Tokyo Skytree, at 634 meters the world’s tallest broadcasting tower, is set to open to the public Tuesday.
Tobu Railway Co., the parent company of the operator Tobu Tower Skytree Co., expects about 200,000 visitors to flock to Tokyo Skytree Town on the first day alone to check out the newly completed 37,000-sq.-meter commercial complex in Sumida Ward.
The main attractions of the needlelike tower, topped by a communications mast, are two observation decks at 350 meters and 450 meters above ground level.
The chances of winning a ticket to use the lower observation deck at noon, the most popular time, on opening day were 1-in-335, Tobu Tower said.
With expectations of huge crowds, the company is only allowing those with advance reservations to enter until July 10. It will sell about 6,000 tickets a day online and sell 2,000 at 44 Tobu Travel Co. outlets in 18 prefectures across the nation.
The first deck can accommodate up to 2,000 people, and the second up to 900.
Tokyo Skytree was completed on Feb. 29 after about 3½ years of construction. The capital’s new landmark surpasses 600-meter-high Canton Tower in Guangzhou, China.
Although it was initially planned to be 610 meters high, Tobu Tower Skytree decided to extend it to 634 meters after being informed that Guangzhou tower was going to be the same height.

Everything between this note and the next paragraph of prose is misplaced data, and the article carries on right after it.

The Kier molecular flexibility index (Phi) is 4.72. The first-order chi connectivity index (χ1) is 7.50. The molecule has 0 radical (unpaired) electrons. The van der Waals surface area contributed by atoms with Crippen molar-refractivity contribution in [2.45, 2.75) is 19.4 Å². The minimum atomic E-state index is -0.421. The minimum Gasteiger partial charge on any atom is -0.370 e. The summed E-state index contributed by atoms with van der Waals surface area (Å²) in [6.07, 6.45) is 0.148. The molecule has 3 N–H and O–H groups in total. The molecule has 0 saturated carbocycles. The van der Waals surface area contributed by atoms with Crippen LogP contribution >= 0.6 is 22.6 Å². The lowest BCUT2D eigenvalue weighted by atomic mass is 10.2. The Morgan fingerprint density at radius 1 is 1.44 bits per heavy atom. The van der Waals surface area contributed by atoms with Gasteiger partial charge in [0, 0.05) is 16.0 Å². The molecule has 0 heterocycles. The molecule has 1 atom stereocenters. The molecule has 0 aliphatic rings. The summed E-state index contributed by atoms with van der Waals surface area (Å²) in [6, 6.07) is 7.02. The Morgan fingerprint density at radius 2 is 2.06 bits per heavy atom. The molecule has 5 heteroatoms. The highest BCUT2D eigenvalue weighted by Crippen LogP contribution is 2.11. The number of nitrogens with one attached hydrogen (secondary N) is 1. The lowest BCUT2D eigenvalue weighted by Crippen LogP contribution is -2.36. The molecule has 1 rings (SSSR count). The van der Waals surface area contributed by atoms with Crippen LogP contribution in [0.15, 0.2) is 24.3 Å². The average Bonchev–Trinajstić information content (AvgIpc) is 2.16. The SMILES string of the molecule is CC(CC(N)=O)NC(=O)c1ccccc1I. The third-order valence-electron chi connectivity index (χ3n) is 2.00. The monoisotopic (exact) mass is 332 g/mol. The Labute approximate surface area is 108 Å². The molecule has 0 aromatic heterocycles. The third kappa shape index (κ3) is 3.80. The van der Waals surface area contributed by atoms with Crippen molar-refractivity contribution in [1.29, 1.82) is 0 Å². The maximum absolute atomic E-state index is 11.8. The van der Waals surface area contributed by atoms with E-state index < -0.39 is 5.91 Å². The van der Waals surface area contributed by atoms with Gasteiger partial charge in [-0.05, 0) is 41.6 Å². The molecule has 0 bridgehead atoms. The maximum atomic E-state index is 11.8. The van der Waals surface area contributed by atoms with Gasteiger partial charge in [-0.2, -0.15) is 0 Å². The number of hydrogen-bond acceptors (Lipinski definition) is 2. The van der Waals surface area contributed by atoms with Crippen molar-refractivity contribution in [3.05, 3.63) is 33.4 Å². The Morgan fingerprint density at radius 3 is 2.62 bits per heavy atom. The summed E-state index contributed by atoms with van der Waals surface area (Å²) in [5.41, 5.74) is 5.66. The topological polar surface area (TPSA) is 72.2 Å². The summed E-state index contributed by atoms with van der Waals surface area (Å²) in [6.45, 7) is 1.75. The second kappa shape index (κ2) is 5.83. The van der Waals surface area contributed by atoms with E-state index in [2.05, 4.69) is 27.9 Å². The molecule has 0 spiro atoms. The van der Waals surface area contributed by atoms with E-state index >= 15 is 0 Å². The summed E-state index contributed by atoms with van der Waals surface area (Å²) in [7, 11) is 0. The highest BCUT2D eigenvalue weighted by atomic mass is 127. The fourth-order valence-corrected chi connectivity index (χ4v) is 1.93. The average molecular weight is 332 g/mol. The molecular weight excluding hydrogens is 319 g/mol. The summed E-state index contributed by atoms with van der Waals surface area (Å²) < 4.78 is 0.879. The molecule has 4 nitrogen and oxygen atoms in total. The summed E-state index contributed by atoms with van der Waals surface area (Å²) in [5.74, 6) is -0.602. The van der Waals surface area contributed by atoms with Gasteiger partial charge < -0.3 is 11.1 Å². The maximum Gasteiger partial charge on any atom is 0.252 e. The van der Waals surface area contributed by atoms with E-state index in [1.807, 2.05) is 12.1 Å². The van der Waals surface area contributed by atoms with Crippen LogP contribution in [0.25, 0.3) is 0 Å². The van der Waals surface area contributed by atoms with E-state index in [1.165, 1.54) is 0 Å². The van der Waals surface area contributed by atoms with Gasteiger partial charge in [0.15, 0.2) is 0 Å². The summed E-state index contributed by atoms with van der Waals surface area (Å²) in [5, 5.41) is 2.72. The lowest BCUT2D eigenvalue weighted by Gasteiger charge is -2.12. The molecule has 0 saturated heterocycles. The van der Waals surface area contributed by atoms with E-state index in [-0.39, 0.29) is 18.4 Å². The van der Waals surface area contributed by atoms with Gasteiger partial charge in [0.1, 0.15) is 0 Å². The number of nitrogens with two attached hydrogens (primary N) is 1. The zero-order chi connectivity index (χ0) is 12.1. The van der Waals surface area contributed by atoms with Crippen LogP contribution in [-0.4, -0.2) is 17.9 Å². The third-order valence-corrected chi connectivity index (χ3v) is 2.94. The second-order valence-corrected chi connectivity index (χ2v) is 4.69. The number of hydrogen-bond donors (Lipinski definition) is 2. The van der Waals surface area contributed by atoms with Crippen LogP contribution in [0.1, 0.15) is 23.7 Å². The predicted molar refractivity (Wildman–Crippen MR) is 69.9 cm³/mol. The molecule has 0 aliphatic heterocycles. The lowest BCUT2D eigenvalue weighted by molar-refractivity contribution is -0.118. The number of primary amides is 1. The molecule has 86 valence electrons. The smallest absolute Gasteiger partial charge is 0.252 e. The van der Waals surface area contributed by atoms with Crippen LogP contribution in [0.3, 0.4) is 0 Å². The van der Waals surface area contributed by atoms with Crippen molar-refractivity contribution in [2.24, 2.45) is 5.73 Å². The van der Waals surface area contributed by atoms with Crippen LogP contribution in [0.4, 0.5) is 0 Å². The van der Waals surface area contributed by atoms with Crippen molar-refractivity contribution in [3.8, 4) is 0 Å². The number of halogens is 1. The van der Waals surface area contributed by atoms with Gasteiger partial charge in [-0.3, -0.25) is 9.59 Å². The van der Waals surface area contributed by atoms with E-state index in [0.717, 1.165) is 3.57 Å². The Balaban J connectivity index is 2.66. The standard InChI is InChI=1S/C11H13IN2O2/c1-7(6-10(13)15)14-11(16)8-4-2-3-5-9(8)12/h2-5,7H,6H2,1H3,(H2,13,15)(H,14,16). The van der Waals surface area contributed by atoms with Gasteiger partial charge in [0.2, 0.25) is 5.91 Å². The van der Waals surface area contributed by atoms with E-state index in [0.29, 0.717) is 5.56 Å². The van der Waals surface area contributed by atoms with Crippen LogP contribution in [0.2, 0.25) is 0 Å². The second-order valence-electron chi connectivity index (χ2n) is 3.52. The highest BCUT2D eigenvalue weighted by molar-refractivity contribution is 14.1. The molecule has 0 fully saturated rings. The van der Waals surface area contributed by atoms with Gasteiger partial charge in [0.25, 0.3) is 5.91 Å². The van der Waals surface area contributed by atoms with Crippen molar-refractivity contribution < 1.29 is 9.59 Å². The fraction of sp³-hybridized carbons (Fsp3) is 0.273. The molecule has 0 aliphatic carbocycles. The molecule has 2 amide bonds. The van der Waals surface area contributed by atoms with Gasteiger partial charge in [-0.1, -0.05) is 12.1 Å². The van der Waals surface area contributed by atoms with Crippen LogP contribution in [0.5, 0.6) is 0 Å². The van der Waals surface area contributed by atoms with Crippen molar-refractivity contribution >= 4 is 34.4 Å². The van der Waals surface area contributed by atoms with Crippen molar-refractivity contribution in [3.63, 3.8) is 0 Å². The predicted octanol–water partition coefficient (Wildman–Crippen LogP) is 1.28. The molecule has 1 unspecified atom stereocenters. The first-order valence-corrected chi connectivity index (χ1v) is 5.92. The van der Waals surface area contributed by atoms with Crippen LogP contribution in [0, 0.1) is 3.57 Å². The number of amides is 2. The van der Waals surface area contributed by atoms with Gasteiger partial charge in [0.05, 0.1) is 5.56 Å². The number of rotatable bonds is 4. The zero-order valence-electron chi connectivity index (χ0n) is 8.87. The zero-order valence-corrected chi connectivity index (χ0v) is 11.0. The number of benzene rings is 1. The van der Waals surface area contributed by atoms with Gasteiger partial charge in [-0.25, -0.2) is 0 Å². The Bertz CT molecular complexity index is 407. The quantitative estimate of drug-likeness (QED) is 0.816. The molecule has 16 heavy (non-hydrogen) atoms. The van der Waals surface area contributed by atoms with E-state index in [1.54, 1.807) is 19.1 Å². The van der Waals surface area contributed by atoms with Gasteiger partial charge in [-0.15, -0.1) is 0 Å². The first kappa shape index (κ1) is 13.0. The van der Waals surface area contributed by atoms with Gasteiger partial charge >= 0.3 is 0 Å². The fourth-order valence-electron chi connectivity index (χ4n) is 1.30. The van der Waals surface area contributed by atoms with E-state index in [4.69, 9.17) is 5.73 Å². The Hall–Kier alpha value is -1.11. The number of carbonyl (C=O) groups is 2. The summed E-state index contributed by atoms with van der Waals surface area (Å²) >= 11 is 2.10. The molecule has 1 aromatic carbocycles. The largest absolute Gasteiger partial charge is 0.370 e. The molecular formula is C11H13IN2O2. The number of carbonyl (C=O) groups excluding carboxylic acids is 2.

The company wanted the tower to be 634 meters partly because the numbers in Japanese are pronounced “mu-sa-shi,” which plays on the fact that Tokyo and most of Saitama Prefecture were once widely referred to as Musashi Province.
Many state-of-the-art technologies were used in Skytree’s construction, including those to enhance earthquake resistance and to hoist completed sections to their designated places. There were also some challenging welding jobs performed by around 60 of the most experienced workers at Obayashi Corp.
Skytree provides digital terrestrial TV broadcasting services in and around Tokyo.
NHK and the five major commercial broadcasters have signed contracts with Tobu Railway to use the new tower. The city’s original tower landmark, Tokyo Tower in Minato Ward, built in 1958 and 333 meters high, will remain a tourist attraction.
Tokyo Skytree Town consists of a 312-tenant shopping and restaurant zone called “Tokyo Solamachi,” an office building zone, an aquarium and a planetarium.
Japan hopes that Skytree will attract not only domestic visitors but also foreign tourists whose numbers plummeted in the aftermath of last year’s megaquake and devastating tsunami which hit parts of the Tohoku region.
Last November, Guinness World Records recognized Tokyo Skytree as the world’s tallest tower. Dubai’s 828-meter-high Burj Khalifa is the tallest structure in the world, according to Guinness.
Lady Gaga was one of the first people to visit the Skytree observation deck ahead of Tuesday’s grand opening. The pop icon was here earlier this month on her world tour.